Bacula version clash between 5 and 7

This is the second time I run into the error “Authorization key rejected by Storage daemon.”

It makes backups and restores impossible. Most traces / explanations on the internet will point at FD hostname or SD hostname or key mismatch issues.

That is of course always possible, but if you had it working until a week ago when you updated – please don’t let them discourage you. This error will also occur for any version 7 client connecting to a version 5 server. I’ve had it on my Macbook after running “port upgrade outdated” and just now on my FreeBSD desktop during a migration restore.

The jobs will abort after the client is asked to send/receive files.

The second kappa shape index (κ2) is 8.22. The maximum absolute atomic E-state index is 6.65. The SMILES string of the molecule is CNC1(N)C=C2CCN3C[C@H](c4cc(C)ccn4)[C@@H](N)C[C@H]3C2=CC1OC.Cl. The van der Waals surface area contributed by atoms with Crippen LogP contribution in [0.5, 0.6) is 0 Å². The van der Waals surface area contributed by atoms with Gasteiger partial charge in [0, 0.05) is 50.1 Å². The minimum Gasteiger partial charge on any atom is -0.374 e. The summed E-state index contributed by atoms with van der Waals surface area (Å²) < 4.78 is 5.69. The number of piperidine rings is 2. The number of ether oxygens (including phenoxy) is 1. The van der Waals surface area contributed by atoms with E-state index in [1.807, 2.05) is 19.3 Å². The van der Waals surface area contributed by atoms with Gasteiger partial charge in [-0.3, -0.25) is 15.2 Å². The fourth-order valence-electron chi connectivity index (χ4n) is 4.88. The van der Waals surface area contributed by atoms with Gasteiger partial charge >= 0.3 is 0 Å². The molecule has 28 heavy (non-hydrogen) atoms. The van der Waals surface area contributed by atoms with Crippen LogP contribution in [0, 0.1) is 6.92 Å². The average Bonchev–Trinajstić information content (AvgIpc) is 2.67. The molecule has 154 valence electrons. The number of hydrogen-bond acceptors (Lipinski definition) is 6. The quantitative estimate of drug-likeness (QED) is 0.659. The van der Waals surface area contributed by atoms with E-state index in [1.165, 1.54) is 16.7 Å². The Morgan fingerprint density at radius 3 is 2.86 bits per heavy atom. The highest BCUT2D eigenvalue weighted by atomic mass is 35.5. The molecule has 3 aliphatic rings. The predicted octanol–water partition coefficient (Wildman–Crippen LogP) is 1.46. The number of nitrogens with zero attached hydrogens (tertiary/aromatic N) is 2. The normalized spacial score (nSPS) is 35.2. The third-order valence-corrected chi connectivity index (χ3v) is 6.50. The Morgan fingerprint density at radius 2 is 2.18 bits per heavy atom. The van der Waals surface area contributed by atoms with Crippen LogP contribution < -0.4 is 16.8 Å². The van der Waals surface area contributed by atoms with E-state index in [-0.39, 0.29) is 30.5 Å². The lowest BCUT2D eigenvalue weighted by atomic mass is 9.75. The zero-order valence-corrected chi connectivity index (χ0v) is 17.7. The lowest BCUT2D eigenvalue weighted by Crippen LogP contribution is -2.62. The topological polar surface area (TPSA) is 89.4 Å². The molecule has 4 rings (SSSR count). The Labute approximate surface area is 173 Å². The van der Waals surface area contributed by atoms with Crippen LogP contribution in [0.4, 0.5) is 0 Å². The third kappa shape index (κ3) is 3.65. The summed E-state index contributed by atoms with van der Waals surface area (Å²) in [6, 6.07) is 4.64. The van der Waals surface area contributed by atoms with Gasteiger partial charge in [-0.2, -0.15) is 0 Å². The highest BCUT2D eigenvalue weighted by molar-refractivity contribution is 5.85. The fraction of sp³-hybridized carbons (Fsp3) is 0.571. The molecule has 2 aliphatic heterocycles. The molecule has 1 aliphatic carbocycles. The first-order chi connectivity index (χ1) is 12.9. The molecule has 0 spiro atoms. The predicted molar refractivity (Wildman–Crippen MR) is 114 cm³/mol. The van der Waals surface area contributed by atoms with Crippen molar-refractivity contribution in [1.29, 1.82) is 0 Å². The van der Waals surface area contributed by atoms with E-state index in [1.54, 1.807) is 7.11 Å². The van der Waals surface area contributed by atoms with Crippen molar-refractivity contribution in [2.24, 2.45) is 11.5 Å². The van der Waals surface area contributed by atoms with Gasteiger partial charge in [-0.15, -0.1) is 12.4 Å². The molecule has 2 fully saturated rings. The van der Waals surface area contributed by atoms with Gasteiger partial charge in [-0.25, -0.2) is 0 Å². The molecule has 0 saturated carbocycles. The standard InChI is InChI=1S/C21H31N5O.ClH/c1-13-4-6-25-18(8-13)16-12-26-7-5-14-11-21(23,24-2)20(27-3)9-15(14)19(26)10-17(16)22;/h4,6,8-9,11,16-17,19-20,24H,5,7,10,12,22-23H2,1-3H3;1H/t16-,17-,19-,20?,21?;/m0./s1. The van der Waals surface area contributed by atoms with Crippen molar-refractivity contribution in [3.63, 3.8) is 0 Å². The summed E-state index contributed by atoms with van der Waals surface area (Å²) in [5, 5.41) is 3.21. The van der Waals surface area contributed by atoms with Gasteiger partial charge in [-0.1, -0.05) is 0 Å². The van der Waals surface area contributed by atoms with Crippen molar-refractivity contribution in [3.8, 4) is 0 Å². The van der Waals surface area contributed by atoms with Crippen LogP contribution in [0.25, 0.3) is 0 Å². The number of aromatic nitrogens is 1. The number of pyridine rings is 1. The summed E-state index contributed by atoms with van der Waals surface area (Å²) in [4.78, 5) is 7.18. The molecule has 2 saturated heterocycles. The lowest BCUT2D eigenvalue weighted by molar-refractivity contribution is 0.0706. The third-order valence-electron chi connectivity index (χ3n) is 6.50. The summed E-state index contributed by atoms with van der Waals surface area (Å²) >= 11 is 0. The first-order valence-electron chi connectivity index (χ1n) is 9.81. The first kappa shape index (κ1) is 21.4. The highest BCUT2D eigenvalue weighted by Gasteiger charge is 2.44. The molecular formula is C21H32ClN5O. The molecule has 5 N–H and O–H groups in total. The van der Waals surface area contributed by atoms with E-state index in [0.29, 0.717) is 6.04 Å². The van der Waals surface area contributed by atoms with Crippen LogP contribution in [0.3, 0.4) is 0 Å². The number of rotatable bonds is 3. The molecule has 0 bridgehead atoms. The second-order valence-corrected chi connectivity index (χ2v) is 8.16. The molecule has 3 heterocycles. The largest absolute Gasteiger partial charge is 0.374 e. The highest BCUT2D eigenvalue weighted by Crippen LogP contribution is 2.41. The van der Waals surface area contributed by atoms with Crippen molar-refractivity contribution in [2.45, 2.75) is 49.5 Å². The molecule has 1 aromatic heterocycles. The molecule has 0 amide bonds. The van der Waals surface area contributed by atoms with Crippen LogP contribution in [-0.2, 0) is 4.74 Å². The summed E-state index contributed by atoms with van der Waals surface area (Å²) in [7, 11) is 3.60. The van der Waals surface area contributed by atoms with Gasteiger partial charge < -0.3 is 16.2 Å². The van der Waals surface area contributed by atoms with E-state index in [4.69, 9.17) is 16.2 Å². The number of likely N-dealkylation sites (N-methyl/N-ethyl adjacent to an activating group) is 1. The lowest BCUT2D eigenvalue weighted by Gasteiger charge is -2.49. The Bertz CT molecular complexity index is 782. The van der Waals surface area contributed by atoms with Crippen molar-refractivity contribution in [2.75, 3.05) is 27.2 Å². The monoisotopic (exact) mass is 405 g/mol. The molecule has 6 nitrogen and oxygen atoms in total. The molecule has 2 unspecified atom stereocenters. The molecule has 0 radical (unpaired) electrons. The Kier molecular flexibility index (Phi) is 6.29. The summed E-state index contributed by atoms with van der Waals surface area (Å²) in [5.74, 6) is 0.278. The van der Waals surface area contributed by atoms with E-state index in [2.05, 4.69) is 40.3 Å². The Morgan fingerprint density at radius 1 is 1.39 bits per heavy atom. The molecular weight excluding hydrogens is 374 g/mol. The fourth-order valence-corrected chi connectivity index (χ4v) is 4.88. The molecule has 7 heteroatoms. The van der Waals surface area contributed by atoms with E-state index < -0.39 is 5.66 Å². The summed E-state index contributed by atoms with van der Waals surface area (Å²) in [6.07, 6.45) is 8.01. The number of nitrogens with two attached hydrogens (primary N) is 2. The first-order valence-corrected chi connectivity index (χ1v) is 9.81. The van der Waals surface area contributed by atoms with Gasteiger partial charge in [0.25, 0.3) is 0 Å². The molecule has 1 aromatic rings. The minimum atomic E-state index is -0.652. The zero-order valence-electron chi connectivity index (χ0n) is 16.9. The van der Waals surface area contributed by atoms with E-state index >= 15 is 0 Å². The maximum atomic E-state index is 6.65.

Debug output of the storage daemon shows that this is in fact a client error!

the red herring, a bacula error message saying

Authorization key rejected by Storage daemon

is completely wrong.

They just abstracted / objectified their logging a little too much. The SD received the error “client didn’t want me” and has to pass it own. Not helpful. Sorry guys 🙂

As a warning / example, here have a look at the log:

JobName: RestoreFiles
Bootstrap: /var/lib/bacula/mydir-dir.restore.1.bsr
Replace: always
FileSet: Full Set
Backup Client: Egal
Restore Client: Egal
Storage: PrimaryFileStorage-int
When: 2014-09-14 12:40:15
Catalog: MyCatalog
Priority: 10
Plugin Options: *None*
OK to run? (yes/mod/no): yes
Job queued. JobId=17300
14-Sep 12:40 waxu0604-dir JobId 17300: Start Restore Job RestoreFiles.